Faina Vikhanskaya

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Tumour-derived p53 mutants are thought to have acquired 'gain-of-function' properties that contribute to oncogenicity. We have tested the hypothesis that p53 mutants suppress p53-target gene expression, leading to enhanced cellular growth. Silencing of mutant p53 expression in several human cell lines was found to lead to the upregulation of wild-type(More)
We examined the consequences of p73␣ overexpression on gene expression and cellular response to anticancer agents in clones from the human ovarian cancer cell line A2780. Using microarray filters, the expression of 588 genes in two clones overexpressing p73␣ (A2780/p73.4 and A2780/ p73.5) in comparison with empty vector-transfected cells was evaluated.(More)
p73 is a member of the p53 family often overexpressed in human cancer. Its regulation, particularly following DNA damage, is different from that of p53. Following DNA damage, we found induction of p73 at both the protein and mRNA levels. Furthermore, by using different p73 promoter fragments, we found a role for E2F1 in mediating transcription of p73.(More)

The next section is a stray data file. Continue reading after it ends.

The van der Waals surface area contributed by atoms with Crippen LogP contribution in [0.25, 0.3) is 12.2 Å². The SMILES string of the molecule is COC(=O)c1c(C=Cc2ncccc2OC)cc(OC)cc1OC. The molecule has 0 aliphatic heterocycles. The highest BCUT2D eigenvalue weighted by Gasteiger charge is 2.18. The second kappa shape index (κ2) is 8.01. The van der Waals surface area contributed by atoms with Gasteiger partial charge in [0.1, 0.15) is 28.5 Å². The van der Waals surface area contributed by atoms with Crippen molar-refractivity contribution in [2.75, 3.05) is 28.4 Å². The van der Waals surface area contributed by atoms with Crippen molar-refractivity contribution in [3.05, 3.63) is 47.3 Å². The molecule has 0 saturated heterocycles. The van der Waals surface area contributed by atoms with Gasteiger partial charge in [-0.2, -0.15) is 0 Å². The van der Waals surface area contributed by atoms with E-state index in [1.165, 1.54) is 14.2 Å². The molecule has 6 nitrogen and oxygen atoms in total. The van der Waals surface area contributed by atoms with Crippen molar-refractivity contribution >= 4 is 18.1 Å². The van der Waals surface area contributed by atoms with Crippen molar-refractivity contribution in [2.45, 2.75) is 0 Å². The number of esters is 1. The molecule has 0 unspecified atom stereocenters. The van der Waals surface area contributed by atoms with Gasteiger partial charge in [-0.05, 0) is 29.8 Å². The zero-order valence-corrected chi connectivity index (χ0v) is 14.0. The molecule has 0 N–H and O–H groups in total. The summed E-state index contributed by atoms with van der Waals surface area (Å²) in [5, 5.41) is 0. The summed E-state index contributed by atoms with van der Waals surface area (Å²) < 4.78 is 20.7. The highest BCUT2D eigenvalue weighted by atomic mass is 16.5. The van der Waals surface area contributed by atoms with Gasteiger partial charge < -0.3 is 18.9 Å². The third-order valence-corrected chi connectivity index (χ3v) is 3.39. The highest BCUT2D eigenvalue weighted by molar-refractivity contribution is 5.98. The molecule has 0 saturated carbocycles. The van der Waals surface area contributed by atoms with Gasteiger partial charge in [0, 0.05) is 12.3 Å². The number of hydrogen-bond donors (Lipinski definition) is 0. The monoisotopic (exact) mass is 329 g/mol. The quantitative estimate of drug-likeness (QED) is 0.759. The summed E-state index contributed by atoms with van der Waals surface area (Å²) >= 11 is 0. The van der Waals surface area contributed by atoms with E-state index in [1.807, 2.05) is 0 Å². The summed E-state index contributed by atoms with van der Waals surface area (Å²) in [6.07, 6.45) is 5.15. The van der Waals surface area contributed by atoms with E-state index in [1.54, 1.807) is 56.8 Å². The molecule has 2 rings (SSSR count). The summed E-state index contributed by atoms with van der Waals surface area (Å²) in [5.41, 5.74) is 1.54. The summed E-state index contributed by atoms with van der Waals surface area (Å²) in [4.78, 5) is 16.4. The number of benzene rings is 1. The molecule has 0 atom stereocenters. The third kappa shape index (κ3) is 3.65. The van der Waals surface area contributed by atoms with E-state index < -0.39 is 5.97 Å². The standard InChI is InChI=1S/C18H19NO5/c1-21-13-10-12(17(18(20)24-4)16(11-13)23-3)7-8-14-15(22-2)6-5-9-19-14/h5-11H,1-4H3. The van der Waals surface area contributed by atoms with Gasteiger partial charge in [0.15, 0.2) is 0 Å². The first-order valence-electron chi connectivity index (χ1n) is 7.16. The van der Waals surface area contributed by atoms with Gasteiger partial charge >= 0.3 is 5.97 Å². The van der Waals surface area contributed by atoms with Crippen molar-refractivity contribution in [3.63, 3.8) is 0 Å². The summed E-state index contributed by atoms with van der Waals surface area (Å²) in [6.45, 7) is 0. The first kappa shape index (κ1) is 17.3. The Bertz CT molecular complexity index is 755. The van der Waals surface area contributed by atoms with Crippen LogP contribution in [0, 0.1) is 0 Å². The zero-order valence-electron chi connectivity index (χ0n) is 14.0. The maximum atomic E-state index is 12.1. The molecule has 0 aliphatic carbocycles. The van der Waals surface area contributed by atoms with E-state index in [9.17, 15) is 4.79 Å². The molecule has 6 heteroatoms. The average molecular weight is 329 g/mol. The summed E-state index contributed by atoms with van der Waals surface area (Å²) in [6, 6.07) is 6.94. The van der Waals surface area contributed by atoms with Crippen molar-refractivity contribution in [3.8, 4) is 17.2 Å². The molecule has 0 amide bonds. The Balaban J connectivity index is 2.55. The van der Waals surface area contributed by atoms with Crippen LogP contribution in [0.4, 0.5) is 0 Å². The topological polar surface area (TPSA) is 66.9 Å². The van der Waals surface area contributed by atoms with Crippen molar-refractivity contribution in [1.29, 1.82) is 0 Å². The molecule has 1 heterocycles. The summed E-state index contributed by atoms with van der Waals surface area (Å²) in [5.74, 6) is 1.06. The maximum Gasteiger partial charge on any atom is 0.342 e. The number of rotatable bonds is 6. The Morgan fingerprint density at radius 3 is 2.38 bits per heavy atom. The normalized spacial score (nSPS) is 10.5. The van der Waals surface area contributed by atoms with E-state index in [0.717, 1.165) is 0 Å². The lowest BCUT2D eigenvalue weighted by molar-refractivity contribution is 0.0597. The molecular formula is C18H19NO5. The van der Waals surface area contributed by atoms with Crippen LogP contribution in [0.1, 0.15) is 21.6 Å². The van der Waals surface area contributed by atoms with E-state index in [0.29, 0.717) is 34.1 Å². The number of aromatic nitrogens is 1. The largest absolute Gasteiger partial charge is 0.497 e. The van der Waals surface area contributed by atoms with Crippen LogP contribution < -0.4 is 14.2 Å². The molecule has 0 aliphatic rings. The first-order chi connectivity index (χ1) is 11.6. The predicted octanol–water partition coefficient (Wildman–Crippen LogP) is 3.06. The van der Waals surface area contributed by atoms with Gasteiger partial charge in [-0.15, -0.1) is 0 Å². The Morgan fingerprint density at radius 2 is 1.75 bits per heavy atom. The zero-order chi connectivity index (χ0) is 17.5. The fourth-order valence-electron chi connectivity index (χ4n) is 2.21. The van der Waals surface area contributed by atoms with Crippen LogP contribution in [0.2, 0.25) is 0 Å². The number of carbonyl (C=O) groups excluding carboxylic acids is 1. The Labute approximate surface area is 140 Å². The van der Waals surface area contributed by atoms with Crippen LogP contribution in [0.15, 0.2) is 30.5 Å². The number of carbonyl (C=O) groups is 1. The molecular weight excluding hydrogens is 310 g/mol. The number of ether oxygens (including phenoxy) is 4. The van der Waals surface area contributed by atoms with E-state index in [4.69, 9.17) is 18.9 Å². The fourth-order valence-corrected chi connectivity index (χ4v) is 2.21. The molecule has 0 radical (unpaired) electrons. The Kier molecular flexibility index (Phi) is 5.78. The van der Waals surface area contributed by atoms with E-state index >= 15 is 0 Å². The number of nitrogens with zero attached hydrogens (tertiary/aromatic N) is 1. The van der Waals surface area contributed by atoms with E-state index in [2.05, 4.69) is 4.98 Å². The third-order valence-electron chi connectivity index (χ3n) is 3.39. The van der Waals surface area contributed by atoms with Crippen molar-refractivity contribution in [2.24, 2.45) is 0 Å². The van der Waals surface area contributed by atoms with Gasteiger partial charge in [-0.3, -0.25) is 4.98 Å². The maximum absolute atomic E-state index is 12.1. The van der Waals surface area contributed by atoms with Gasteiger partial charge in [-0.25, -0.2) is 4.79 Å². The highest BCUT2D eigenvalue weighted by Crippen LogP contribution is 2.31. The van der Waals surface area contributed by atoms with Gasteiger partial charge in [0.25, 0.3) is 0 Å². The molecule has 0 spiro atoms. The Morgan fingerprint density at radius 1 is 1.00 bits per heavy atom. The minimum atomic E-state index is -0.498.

Inhibition of clonogenic potential by the glycinamideribonucleosyl transformylase inhibitor 5,10-dideazatetrahydrofolic acid (DDATHF, Lometrexol) was evaluated in vitro in a human ovarian carcinoma cell line, SW626. Drug-induced inhibition of clonogenic potential is a function of the dose and time of exposure and is independent of the formation of DNA(More)
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